Women’s Twenty20 World Cup

Both England and South Africa were victorious in the final group matches of the Women’s Twenty20 World Cup on February 21 at Newlands in Cape Town. As a result, England and South Africa are now scheduled to face each other in the tournament’s semi-finals. South Africa won over Bangladesh in the second game of a doubleheader by ten wickets, although despite the size of the margin of victory, South Africa’s performance was not totally impressed.

The tournament hosts have pulled off a great escape after losing to Sri Lanka in their opening group game, chasing down 114 in their final match of Group 1 to seal a spot in the semis.

South Africa made a nervous start to the chase, with the young Bangladeshi bowlers causing all sorts of problems for Laura Wolvaardt and Tazmin Brits.

The home side managed just 26 runs in the Powerplay but survived several scares to ensure plenty of wickets in hand.

And they didn’t need that support, raising the scoring rate in the back third of the innings as both batters brought up half-centuries.

It was Player of the Match Wolvaardt who hit the winning runs, finishing unbeaten on 66* and wrapping up victory with 13 balls to spare.

The scenes in the stands and down in the dugout were a mix of relief and jubilation as South Africa completed their great group-stage escape.

South African opener Tazmin Brits hit a half-century to help her side beat Bangladesh and seal a semi-final spot.

The evening’s action had started when the Tigresses won the toss and opted to bat first, no doubt inspired by England’s record first-innings score on the same wicket just a few hours earlier.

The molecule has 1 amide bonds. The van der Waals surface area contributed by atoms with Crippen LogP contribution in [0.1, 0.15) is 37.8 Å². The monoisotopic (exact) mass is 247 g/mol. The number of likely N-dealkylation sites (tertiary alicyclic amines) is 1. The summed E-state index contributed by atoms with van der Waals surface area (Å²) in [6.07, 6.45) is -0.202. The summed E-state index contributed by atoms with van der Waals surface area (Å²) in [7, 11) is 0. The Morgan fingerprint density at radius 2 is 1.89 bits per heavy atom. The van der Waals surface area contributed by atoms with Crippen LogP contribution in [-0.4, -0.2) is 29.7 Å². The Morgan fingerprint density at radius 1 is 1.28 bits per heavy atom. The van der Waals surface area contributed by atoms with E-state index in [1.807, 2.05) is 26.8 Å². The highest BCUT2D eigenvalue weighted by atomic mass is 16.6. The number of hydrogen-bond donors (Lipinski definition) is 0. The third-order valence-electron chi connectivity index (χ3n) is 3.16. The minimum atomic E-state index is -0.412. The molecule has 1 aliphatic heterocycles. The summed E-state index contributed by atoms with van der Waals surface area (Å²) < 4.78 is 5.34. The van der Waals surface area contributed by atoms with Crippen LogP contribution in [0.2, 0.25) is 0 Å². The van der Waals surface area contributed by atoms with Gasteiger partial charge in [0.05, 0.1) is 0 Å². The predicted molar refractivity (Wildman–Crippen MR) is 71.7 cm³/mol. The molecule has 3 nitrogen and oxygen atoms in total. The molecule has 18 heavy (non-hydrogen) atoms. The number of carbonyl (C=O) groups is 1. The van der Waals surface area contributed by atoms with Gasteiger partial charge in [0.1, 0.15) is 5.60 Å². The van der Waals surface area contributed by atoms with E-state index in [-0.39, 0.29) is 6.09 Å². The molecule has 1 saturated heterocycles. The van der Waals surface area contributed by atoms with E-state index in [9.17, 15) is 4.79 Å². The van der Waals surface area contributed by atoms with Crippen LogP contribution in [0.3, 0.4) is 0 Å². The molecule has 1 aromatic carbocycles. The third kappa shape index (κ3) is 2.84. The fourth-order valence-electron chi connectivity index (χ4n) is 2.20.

But Bangladesh made a far more subdued start, reaching 23/2 at the end of the Powerplay.

Murshida Khatun was the first wicket to fall, dismissed by the experienced Marizanne Kapp without scoring.

And fellow opener Shamima Sultana joined her back in the dugout when she was caught off the fiery Shabnim Ismail.

The South African strike bowler conceded just five runs off her first two overs as the Proteas turned the screw, with Kapp going for six of her first two overs and spinner Nonkululeko Mlaba conceding just seven off her first two.

Decent knocks from Sobhana Mostary (27) and Nigar Sultana Joty (30) gave Bangladesh a platform, but quick runs were hard to come by as South Africa continued to keep the scoring under control.

Kapp and Ayabonga Khaka finished with two wickets apiece, with Mlaba and Ismail taking one each.

A late flurry from Nahida Akter (15* from 11) helped Bangladesh reach 113/6, but the home side would have been confident of their chances of chasing that target down, and Wolvaardt and Brits did just that.

South Africa, New Zealand and Sri Lanka all had two wins from their four matches in Group One, but South Africa had a superior net run rate to finish second in the group behind unbeaten Australia.

The Tigresses may be homeward-bound after their fourth defeat in the group stage, but there is much reason for optimism.

In young Marufa Akter, Bangladesh has unearthed a real gem of a bowler, and she was unfortunate not to add to her wicket tally during a blistering opening spell against the Proteas.

Sobhana Mostary is out to reach the top in her own career and with Bangladesh success as the 21-year-old starts to make her mark at the ICC Women’s T20 World Cup 2023

Shorna Akter is another U19 Women’s team star who has stepped up to the senior level with ease on the evidence of this tournament. In contrast, young Sobhana Mostary has plenty of talent.

And with those two joining a steadily improving squad of established international players, the future looks far brighter than the results at this tournament may suggest.

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